And so scorning the whole idea of competition just because it can backfire in a tiny minority feels reflexive and unnecessary.
He stands naked before you, scorning the garb of deception and pretence, for he is a true child of nature.
Shakespeare is perfectly willing to depict Hotspur as scorning the arts.
Modern big towns are scorning the idea of a union station; in fact, Buffalo has just rejected the scheme for herself.
Yet perhaps he is only some false flatterer who is scorning us all the time.
While she walked away from him, as if scorning to bandy further words, he looked after her in consternation.
"No, I wasn't listening," said Cecily, scorning apology or excuse.
scorning the salute I proffered him, he spoke coldly, in English, without further ado.
"Don't want any 'tato," objected Janie, scorning the proffered dish.
She had fought it, too, and bitterly, scorning it because she knew it for a hateful inheritance.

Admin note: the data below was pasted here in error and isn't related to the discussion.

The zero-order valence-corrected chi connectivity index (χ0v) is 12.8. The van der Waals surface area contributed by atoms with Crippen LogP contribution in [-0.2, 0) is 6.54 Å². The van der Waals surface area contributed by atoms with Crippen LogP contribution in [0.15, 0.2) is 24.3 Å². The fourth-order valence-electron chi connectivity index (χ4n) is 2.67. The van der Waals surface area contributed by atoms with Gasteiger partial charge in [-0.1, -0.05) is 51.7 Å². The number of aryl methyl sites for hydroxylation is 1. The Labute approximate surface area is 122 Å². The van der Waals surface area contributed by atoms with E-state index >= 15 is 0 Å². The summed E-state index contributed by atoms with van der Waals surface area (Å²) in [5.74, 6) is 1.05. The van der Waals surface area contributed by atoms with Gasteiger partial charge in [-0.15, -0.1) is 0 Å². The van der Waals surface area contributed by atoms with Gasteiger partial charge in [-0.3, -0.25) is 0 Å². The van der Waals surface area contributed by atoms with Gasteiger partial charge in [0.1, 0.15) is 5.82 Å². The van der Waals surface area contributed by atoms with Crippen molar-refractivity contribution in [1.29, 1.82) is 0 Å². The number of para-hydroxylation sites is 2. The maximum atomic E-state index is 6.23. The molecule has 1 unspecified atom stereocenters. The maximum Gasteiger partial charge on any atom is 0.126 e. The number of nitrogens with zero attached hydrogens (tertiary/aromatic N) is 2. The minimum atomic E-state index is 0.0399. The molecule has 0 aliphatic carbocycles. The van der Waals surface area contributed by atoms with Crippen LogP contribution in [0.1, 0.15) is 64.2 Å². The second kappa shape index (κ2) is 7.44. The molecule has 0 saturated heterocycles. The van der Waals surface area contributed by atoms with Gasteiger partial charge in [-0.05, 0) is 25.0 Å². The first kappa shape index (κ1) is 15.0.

c.1200, a shortening of Old French escarn "mockery, derision, contempt," a common Romanic word (cf. Spanish escarnio, Italian scherno) of Germanic origin, from Proto-Germanic *skarnjan "mock, deride" (cf. Old High German skern "mockery, jest, sport," Middle High German scherzen "to jump with joy").
Probably influenced by Old French escorne "affront, disgrace," which is a back-formation from escorner, literally "to break off (someone's) horns," from Vulgar Latin *excornare (source of Italian scornare "treat with contempt"), from Latin ex- "without" (see ex-) + cornu "horn" (see horn (n.)).
c.1200, from Anglo-French, Old North French escarnir (Old French escharnir), from the source of scorn (n.). Cf. Old High German skernon, Middle Dutch schernen. Related: Scorned; scorning. Forms in Romanic languages influenced by confusion with Old French escorner "deprive of horns," hence "deprive of honor or ornament, disgrace."